Lancaster’s City Council has decided not to call for full repeal of Pennsylvania’s fireworks law after all, in order to give lobbying groups a chance to seek changes to the law instead.
“At this time, we’re going to take a step back,” council President James Reichenbach said at Tuesday’s meeting.
At council’s committee meeting last week, members discussed joining the city of Reading in calling on state legislators to repeal the 2017 law, which allowed consumer-grade fireworks permitted in other states to be sold and used in the commonwealth.
But advocacy groups say amending the law has a much better chance of succeeding.
“We don’t think repeal is something that is going to happen,” said Richard Schuettler, executive director of the Pennsylvania Municipal League.
The league is advancing a package of changes that would allow more leeway for local regulation, increase the fines for improper fireworks use, and make other changes.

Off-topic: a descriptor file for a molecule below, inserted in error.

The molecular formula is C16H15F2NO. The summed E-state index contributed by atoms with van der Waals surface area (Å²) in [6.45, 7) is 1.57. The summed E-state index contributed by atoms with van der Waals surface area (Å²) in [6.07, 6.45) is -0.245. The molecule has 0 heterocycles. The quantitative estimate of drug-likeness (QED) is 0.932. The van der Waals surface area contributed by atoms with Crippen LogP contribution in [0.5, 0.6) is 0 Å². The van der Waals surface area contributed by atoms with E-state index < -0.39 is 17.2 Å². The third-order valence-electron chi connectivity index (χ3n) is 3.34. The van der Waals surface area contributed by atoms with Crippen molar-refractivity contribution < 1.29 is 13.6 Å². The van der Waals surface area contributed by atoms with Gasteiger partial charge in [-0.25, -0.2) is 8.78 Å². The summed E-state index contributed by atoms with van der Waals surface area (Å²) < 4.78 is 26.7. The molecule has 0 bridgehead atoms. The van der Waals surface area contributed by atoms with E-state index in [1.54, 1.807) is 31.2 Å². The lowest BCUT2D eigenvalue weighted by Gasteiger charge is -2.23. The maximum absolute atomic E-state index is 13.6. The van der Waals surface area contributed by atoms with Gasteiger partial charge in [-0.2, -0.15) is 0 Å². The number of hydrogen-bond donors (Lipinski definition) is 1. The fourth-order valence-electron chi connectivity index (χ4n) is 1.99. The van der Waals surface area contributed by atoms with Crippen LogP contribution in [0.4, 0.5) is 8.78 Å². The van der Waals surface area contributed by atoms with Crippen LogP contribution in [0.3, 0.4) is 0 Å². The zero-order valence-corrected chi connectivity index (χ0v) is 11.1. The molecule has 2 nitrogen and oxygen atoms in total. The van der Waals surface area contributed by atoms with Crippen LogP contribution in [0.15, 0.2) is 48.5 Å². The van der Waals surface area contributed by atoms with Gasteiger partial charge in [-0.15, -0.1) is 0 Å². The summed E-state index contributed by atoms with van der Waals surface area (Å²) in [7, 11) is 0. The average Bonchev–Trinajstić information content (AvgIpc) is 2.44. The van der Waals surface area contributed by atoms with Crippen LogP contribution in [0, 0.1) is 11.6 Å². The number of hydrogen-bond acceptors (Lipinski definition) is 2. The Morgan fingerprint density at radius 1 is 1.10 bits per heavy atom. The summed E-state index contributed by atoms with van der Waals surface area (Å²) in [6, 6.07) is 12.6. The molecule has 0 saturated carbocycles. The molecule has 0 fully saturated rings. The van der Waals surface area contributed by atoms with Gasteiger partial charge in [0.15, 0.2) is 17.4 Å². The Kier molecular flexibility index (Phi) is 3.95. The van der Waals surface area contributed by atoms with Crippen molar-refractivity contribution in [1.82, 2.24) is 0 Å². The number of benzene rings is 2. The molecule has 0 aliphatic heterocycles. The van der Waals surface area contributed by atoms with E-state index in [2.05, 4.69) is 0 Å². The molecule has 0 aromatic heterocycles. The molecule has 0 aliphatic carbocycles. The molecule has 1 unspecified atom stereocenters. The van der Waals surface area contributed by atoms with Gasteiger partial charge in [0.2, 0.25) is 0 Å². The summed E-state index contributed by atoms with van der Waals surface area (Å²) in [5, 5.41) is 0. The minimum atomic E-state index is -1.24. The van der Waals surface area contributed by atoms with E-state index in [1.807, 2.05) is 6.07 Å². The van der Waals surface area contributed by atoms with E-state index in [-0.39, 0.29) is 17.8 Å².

The Pennsylvania Career Fire Chiefs Association is pushing for similar measures.
“We want to give them room to operate,” Reichenbach said Tuesday, since the amendments would represent an improvement over the status quo.
Reading City Clerk Linda Kelleher said Wednesday that repeal remains the way to go.
Reading, like Lancaster, has local fireworks regulations, and like Lancaster’s, they’re no match for the changes in behavior wrought by the state law, she said.
Consumers naturally assume, she said, that if something is legal to buy, it’s legal to use.
The 2017 law allowing consumer-grade fireworks was passed as part that year’s budget package. It imposes a 12% tax on fireworks in addition to the regular sales tax.
Police and fire officials say it has led to dramatically expanded fireworks use, turning neighborhoods into “war zones” around July 4 and other holidays and increasing the risk of fire, especially in dense, older cities such as Lancaster.